Thursday, January 6, 2022

Where we've been, where we're going

Every time I end up without a horse to ride, I am amazed and grateful at the people around me who offer up their lovely horses for rides. I started 2022 off with a lovely hunter pace on Yoshi's sellers RRP horse, Eddie. He was a blast to ride. At the start he was a bit up and bounced around like a lovely little ping pong ball. He is so compact compared to Yosh and even though he was up, he was so balanced it never felt like he was going to vanish out from under me. He settled down beautifully though and jumped everything out there like a pro. 

I also got to take Mr. GY's OTTB for a good gallop with Ms. GY out on the trails near our house. He lifts UP into his gallop in this really cool way that I haven't ever felt before.

Okay, moving on to Yoshi. He got his bone scan done, and the good news is that it isn't neck. We can't deny there was some inflammation in the left side C6-C7 with the excess synovial fluid during the injection, but it was quiet on the bone scan. He had a weird spot in his left radius, near his elbow. They ultrasounded the ligaments and x-rayed the joint. Not much doing there though. In a bit of desperation, they blocked his feet (we've done that twice now). This made him about 50% better. I think the reason we hadn't seen that was we were doing his exam on grass and the footed arena. To get to pavement we'd have to walk him 3/4 of a mile to the main road, so we clearly didn't do that. His improvement means that in spite of the pads and how much better his feet are than a year ago, his feet are still playing a role. Then he blocked his suspensory with local infiltration (we've done that once before...). And then he went sound. Neither vet had any idea why he hadn't before, but there was our answer. The frustrating part of this is that his suspensories are not covered based on our March 2021 work up. So the bone scan comes out of pocket... UGH. If he'd blocked out to that before we obviously wouldn't have gone on to the bone scan. But, such is life. And now I can relax a bit about his neck. 

The good news of the suspensory though is that he felt his prognosis for soundness was great, especially because there are no lesions on ultrasound. Yoshi just will continue to need special shoeing and very careful attention there. He even wanted him to continue doing light work through this because the more they jogged him the better he went even prior to the block. Somehow in my mind I thought this meant I'd get on and he'd feel great. Not the case. I got on and he still felt left front lame (DUH) and kinda sore overall. Between that, the $4k bill I have to pay, and the fact that I have scratched this horse out of more shows than we've made it to, I got a bit discouraged and threw up my hands and said he was going to just be a horse for a bit and live in his field.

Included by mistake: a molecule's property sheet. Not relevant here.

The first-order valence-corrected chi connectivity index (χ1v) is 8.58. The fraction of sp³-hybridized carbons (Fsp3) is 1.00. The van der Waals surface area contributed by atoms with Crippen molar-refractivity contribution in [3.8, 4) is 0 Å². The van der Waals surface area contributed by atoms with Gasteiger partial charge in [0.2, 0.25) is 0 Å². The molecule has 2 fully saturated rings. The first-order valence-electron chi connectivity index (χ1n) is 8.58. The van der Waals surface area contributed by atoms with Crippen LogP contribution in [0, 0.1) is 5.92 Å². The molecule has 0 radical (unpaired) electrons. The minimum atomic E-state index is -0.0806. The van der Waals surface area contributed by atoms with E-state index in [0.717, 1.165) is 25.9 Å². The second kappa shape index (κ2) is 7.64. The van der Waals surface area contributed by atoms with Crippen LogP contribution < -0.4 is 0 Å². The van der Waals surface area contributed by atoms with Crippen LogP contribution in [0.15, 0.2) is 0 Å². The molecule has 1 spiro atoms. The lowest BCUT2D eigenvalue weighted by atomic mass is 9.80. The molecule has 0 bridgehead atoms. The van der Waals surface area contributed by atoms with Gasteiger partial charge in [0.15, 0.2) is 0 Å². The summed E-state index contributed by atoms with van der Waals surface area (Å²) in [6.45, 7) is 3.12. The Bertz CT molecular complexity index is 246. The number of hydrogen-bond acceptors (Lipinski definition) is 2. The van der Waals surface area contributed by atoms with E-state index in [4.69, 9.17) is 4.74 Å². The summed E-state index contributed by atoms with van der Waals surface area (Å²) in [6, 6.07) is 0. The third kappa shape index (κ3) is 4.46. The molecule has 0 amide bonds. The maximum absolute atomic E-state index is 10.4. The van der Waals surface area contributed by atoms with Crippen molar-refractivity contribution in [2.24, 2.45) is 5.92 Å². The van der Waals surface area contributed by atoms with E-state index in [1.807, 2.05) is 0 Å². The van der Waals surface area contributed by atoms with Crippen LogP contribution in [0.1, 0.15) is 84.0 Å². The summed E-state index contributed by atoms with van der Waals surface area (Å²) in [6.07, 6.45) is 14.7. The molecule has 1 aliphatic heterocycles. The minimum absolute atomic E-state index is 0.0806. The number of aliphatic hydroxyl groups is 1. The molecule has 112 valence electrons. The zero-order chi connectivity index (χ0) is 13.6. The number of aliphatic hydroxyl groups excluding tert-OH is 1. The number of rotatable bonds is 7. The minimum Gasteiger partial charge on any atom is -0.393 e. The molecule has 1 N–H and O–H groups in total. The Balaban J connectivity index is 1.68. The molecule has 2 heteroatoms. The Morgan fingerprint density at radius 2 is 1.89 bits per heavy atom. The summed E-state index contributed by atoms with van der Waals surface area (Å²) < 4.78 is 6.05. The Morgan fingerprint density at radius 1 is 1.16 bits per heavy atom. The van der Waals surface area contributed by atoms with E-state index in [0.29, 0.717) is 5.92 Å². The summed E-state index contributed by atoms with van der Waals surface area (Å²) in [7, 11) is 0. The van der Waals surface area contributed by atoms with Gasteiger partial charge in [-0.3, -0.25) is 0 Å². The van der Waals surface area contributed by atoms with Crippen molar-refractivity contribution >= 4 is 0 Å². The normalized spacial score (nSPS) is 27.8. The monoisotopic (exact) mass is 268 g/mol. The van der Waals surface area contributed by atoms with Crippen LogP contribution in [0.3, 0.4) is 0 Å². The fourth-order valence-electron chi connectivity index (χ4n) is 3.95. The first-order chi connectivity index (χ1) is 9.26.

His chiro vet came out Monday and worked on him. She found him a bit body sore overall and also out in his pelvis. He's got a big 'ole piece of skin/hair missing on his right hip, so we suspect that was some pasture shenanigans. This helps explain why he felt overall not great when I got on him. I shared my discouragement with her and she recommended the book Activate Your Horse's Core by Narelle C. Stubbs and Hilary M. Clayton. She said it had been developed for use on horses on complete stall rest and they found that completing these exercises kept the horses from losing muscle tone or flexibility. She also recommended he be separated from the group for a bit. This part is easier said than done. There is a smaller pasture that he could go in; its the one he lived in while he was gradually being introduced to the herd. But in spite of living in that just fine by himself for a month, he now starts running the fence line when he's in it alone. He does this even with another horse in there with him. I discussed with her starting him on some trazodone to see if that keeps him from being such a pest in turnout and inviting the others to beat him up. We figured it would be worth a try. 

So that's where we're at. 90 days of light work recommended by the vet who did his bone scan. Pasture rest decided on by me for the next 30 days at least. 


  1. ugh i guess at least with the feet that gives you something to work with?

  2. How frustrating, but hopefully you have the full picture now and will be able to move forward!